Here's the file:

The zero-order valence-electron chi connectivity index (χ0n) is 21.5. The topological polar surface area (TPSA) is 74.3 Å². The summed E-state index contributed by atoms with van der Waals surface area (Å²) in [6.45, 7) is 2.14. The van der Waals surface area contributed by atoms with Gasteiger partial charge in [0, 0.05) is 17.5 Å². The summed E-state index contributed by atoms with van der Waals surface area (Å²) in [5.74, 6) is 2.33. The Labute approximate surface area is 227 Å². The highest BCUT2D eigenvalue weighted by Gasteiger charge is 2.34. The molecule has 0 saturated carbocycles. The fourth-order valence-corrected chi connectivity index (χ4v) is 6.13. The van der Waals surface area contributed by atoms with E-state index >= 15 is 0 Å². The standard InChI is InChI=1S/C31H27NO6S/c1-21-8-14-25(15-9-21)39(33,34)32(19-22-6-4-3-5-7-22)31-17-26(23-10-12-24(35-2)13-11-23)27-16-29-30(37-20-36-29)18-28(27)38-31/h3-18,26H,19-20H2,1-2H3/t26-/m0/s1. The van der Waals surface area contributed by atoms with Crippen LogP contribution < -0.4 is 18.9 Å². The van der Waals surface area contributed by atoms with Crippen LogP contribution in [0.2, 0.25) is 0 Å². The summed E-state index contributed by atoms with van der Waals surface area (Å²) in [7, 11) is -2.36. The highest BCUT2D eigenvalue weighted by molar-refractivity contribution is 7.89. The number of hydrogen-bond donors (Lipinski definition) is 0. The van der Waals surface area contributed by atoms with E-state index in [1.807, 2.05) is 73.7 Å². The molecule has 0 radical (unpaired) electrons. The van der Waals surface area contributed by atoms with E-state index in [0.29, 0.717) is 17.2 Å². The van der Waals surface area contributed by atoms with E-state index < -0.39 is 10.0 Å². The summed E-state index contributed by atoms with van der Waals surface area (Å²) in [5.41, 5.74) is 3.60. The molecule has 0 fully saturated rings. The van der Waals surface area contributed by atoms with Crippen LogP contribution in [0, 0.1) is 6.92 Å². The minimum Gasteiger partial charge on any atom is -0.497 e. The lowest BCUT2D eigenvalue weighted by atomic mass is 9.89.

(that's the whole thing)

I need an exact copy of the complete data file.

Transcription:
The zero-order valence-electron chi connectivity index (χ0n) is 21.5. The topological polar surface area (TPSA) is 74.3 Å². The summed E-state index contributed by atoms with van der Waals surface area (Å²) in [6.45, 7) is 2.14. The van der Waals surface area contributed by atoms with Gasteiger partial charge in [0, 0.05) is 17.5 Å². The summed E-state index contributed by atoms with van der Waals surface area (Å²) in [5.74, 6) is 2.33. The Labute approximate surface area is 227 Å². The highest BCUT2D eigenvalue weighted by Gasteiger charge is 2.34. The molecule has 0 saturated carbocycles. The fourth-order valence-corrected chi connectivity index (χ4v) is 6.13. The van der Waals surface area contributed by atoms with E-state index >= 15 is 0 Å². The standard InChI is InChI=1S/C31H27NO6S/c1-21-8-14-25(15-9-21)39(33,34)32(19-22-6-4-3-5-7-22)31-17-26(23-10-12-24(35-2)13-11-23)27-16-29-30(37-20-36-29)18-28(27)38-31/h3-18,26H,19-20H2,1-2H3/t26-/m0/s1. The van der Waals surface area contributed by atoms with Crippen LogP contribution < -0.4 is 18.9 Å². The van der Waals surface area contributed by atoms with Crippen LogP contribution in [0.2, 0.25) is 0 Å². The summed E-state index contributed by atoms with van der Waals surface area (Å²) in [7, 11) is -2.36. The highest BCUT2D eigenvalue weighted by molar-refractivity contribution is 7.89. The number of hydrogen-bond donors (Lipinski definition) is 0. The van der Waals surface area contributed by atoms with E-state index in [1.807, 2.05) is 73.7 Å². The molecule has 0 radical (unpaired) electrons. The van der Waals surface area contributed by atoms with E-state index in [0.29, 0.717) is 17.2 Å². The van der Waals surface area contributed by atoms with E-state index < -0.39 is 10.0 Å². The summed E-state index contributed by atoms with van der Waals surface area (Å²) in [5.41, 5.74) is 3.60. The molecule has 0 fully saturated rings. The van der Waals surface area contributed by atoms with Crippen LogP contribution in [0, 0.1) is 6.92 Å². The minimum Gasteiger partial charge on any atom is -0.497 e. The lowest BCUT2D eigenvalue weighted by atomic mass is 9.89.